The VOICE for Women and Girls project is a gender and economic empowerment initiative collaborating with women-led and women-focused co-operatives in five African countries. The aim is to send volunteers abroad to assist in responding to the needs identified and to increase and support more inclusive, sustainable, and resilient growth.
Volunteers Lois Ifekwe and Garth Harman from the VOICE Women and Girls program share their experiences, learnings and challenges.
The volunteers worked with the 7A group in Senegal. They are a not-for-profit agricultural group that promotes farming development and training in sustainable management of natural resources. Their focus is on food and nutrition security, the promotion of gender equality measures and practices, and economic empowerment for vulnerable groups.
Lois Ifekwe: I worked in the Kolda region of Senegal, which is in the South, for three months. The place is not as infrastructurally developed as the capital or the surrounding regions, but it remains vibrant and bustling, filled with warm, welcoming people and breathtaking scenic views. I was teamed with VOICE Volunteer Garth Harman, who was here during the beginning of my mandate. We worked on introducing the local partner to using Microsoft Access to create streamlined Microsoft Excel report sheets.
Garth gave an introductory tutorial on how to import Excel sheets and turn them into digestible reports. I also had the opportunity to go to the field and meet some women from one of the co-ops CDF Canada and the local partner supporting their agricultural and economic development efforts. We spoke with them about their achievements and some issues they are encountering in marketing and increasing capital and gender equality efforts in their communities. Esther Mintah, the Gender Specialist from Ghana, divided the women into groups and conducted a questionnaire to identify their needs and brainstorm solutions.
One of the challenges we faced in the office was the language barrier for my colleague Garth. The official translator was unavailable during that time, so I had to work through a learning curve of explaining technical terms and directions I had scarcely encountered before in both languages.
Another challenge was on the field, learning about the state of gender affairs in the community. Senegal is a predominantly traditional patriarchal population, and especially in rural communities, a lot of men and husbands don’t believe women and their wives should hold positions of power or stay away from the house and their children for too long, even if she is bringing in business for the family.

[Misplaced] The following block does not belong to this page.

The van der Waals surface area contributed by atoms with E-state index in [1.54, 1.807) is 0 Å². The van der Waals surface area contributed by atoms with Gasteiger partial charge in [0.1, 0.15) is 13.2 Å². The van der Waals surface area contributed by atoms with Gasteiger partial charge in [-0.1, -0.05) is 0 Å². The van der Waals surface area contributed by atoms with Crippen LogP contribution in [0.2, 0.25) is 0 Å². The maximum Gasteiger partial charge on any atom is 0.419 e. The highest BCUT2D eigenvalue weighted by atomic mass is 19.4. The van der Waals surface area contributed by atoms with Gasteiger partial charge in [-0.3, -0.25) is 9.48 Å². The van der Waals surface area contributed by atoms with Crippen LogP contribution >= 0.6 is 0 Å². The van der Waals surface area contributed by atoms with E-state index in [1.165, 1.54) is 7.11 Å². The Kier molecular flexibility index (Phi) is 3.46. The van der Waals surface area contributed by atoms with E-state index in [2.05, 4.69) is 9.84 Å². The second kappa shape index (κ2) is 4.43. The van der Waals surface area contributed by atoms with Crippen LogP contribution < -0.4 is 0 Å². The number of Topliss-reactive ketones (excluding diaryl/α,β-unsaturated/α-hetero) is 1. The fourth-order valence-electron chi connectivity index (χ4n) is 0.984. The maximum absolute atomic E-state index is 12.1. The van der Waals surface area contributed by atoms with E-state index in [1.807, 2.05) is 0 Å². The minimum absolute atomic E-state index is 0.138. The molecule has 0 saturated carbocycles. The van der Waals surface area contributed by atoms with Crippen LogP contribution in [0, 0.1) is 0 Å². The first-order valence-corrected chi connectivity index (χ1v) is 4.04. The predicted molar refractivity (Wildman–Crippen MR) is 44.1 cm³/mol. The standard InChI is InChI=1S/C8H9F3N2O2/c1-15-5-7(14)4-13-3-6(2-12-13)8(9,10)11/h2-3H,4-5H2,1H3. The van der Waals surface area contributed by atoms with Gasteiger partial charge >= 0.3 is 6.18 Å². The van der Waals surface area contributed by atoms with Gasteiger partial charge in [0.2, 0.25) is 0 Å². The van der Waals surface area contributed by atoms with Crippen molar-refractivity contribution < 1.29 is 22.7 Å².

While understanding and compassionate of cultural and religious norms, we encouraged the women and men present to persist in gender equality measures in their community.
For example, women are not generally elected or respected in positions of power because some men and women believe women are not adequately educated to hold positions of power. At the same time, this has some truth because women are subtly discouraged from pursuing further education. This is also part of the issue; by emphasizing marriage – especially at a young age – instead of pursuing knowledge, it reinforces the idea that women are not adequate for leadership.
Solutions to these issues are promoting and encouraging women to pursue their education. Also, speaking with the community men about being more responsive to women leaders by outlining the benefits they and their community can profit from them. Another major obstacle women political leaders face is generating capital for their campaign; we noted how CDF Canada could help either find investors or stakeholders for the local women leaders or train them in financial literacy and management so they can build credit on their own.
Overall, I greatly enjoyed my time in Kolda, all the dear friends I made and the experiences I gained. I am deeply grateful to CDF Canada and the work they do to connect people from different parts of the world to these wonderful, enlightening opportunities, and I hope more people find ways to be of service to humanity.
Garth Herman: I was fortunate to get the opportunity to go to Koldo, Senegal, in July 2022 to assist with this project. Even though my French still needs improvement, I was still able to assist. I managed to provide some database training for 7A organization, with translation help from Lois Ifekwe (a volunteer with CDF from Canada) and Mathias (an employee of CDF Canada in Senegal).
7A stands for Appui à l’autoformation des adultes appliqué à l’action par alternance et en alternative/passage incontournable
Which in English means:
Appui – Support
Autoformation – Self-study
Adultes Appliqué à l’Action – Adults Apply to Action
Alternance – Always changing
Alternative/Passage incontournable – Finding alternatives
I presented to the 7A board some concepts that are helpful with strategic planning. Remotely, back in Canada, I had the opportunity to review their strategic plan and make a few suggestions about possibilities for the new one they will be creating soon.
A couple of side effects, since my stay overlapped by a week with Lois, we had a chance to share concepts and ideas. We also had the opportunity to chat with various people that Mathias knew, including one of the project managers with Caurie-Microfinance.
It’s always difficult to assess how much of a difference we make in organizations and people’s lives. But doing something is usually better than doing nothing, and the more we share, the more we experience, and the more we try, the more likely we are to shape our world into a better place.
Bonne chance mes amis